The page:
A Far Out Theory Asks If Underground Life Could Live Off Cosmic Rays

And we might be able to find such life right here on Earth—hypothetically, of course.

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Jun 18 2015, 6:45pm

Image: NASA/ESA/ESO/Wolfram Freudling et al. (STECF)

When searching for totally novel forms of life, one of the most basic rules of thumb is: look up. But one researcher from the Blue Marble Space Institute says that rather than searching far-away planets for new forms of life, we might be able to find some right here at home, simply by looking down. Deep down.

Dimitra Atri's new hypothesis paper, published earlier this month on the arXiv preprint server, argues that there might exist life that could be powered entirely by high-energy cosmic rays—and that we might be able to find such life right here on Earth. Hypothetically, of course.

But the idea isn't actually quite as out-there as it might first appear. Prior studies have found deep subterranean bacteria that they suggest have evolved to live off the energy released by the radioactive decay of substances like uranium. These bacteria find oxygen highly toxic, and instead make use of hydrogen (H2) created when high-energy particles released by these decaying radioisotopes impact water molecules in the surrounding rock.

This allows the bacteria to power themselves totally independent of the surface world, and that makes them fundamentally distinct from all other forms of life. From bacteria to plants to human beings themselves, all life was previously thought to run off the photosynthetic energy captured by plants—by eating the plants, by eating the animals that eat the plants, or simply by making use of high-energy molecules like O2 that are released in the process of photosynthesis.

"If we dig deeper, in more regions, we could find a life-form which thrives just on this cosmic radiation," Arti hypothesized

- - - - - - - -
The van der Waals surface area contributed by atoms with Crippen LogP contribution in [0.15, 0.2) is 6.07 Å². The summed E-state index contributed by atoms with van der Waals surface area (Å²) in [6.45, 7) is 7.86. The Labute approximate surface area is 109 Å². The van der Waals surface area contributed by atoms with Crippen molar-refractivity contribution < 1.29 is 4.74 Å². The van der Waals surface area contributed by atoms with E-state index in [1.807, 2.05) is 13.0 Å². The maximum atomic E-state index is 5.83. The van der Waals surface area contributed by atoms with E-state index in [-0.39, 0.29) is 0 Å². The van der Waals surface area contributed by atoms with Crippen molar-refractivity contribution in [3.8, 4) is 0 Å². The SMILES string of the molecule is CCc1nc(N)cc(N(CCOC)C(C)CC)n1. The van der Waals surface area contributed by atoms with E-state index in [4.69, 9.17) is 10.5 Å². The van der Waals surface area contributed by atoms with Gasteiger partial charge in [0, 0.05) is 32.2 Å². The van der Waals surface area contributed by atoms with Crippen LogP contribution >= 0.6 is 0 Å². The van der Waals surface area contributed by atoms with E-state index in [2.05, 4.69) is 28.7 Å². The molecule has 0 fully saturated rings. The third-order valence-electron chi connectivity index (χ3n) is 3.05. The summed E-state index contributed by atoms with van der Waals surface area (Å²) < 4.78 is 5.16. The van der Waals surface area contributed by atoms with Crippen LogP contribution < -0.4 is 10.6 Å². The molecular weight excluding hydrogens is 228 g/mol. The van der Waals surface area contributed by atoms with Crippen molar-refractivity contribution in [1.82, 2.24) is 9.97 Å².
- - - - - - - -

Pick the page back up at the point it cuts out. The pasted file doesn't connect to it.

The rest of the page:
Atri told Motherboard that his hypothetical life-form would work on much the same basis, but that the radioactivity which creates the crucial hydrogen supply could be generated by cosmic rays just as readily as radioactive decay. He would know; much of his prior research has focused on theorizing the effects and quantifying the amount of cosmic-ray energy available to particular populations. The paper's core claim is that muons could generate a livable amount of hydrogen several kilometers deep.

"If we dig deeper, in more regions," Atri said, "we could find a life-form which thrives just on this cosmic radiation." His paper also discusses the possibility of more direct use of cosmic rays, in which a life form could absorb rays with pigments like melanin, but such a mechanism has not yet been found in nature.

The H2 referenced in this case is actually the tertiary product of cosmic rays—the high-energy particles released by supernovae and other violent astronomical events. These super-charged cosmic particles (mostly protons travelling near the speed of light) impact molecules in the Earth's upper atmosphere and destroy them, producing high-energy muons, among other things. Muons have only weak interactions with regular matter and it takes a lot to bring them to a halt—a property that makes them particularly useful for things like seeing through heavy shielding and, according to Atri, creating life-powering molecules several kilometers below the surface of the Earth.

"This can happen anywhere, on Europa or any other place," Atri said. "Because it doesn't need any photons, you don't have to be tied to any star." His hypothesis suggests that life could even exist even on so-called rogue planets hurtling through deep space, desolate and alone.

This isn't the only recent paper theorizing new forms of power for life; as NASA prepares to search more widely for life on Mars, Atri says these sorts of theories will be essential. finding it not just on Earth-like paradise planets, but on virtually any body, virtually anywhere in the known universe.